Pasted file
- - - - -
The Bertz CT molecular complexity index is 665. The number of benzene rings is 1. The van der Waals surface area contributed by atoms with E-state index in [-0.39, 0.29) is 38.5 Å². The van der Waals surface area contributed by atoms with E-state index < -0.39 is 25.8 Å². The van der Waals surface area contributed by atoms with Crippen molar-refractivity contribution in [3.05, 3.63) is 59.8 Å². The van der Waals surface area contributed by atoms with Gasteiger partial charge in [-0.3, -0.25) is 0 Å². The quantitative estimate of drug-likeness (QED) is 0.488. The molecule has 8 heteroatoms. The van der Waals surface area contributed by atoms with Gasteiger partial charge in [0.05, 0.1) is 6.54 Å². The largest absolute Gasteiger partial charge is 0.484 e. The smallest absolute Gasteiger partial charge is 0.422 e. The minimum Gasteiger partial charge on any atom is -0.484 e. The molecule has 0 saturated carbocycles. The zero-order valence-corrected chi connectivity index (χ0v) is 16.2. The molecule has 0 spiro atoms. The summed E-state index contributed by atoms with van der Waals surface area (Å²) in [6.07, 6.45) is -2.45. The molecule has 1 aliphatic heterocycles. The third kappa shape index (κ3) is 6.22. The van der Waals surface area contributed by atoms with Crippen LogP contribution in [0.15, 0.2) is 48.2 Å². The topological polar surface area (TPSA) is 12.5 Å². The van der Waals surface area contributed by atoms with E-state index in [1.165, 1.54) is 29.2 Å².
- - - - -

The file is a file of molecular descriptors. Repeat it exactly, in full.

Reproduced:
The Bertz CT molecular complexity index is 665. The number of benzene rings is 1. The van der Waals surface area contributed by atoms with E-state index in [-0.39, 0.29) is 38.5 Å². The van der Waals surface area contributed by atoms with E-state index < -0.39 is 25.8 Å². The van der Waals surface area contributed by atoms with Crippen molar-refractivity contribution in [3.05, 3.63) is 59.8 Å². The van der Waals surface area contributed by atoms with Gasteiger partial charge in [-0.3, -0.25) is 0 Å². The quantitative estimate of drug-likeness (QED) is 0.488. The molecule has 8 heteroatoms. The van der Waals surface area contributed by atoms with Gasteiger partial charge in [0.05, 0.1) is 6.54 Å². The largest absolute Gasteiger partial charge is 0.484 e. The smallest absolute Gasteiger partial charge is 0.422 e. The minimum Gasteiger partial charge on any atom is -0.484 e. The molecule has 0 saturated carbocycles. The zero-order valence-corrected chi connectivity index (χ0v) is 16.2. The molecule has 0 spiro atoms. The summed E-state index contributed by atoms with van der Waals surface area (Å²) in [6.07, 6.45) is -2.45. The molecule has 1 aliphatic heterocycles. The third kappa shape index (κ3) is 6.22. The van der Waals surface area contributed by atoms with Crippen LogP contribution in [0.15, 0.2) is 48.2 Å². The topological polar surface area (TPSA) is 12.5 Å². The van der Waals surface area contributed by atoms with E-state index in [1.165, 1.54) is 29.2 Å².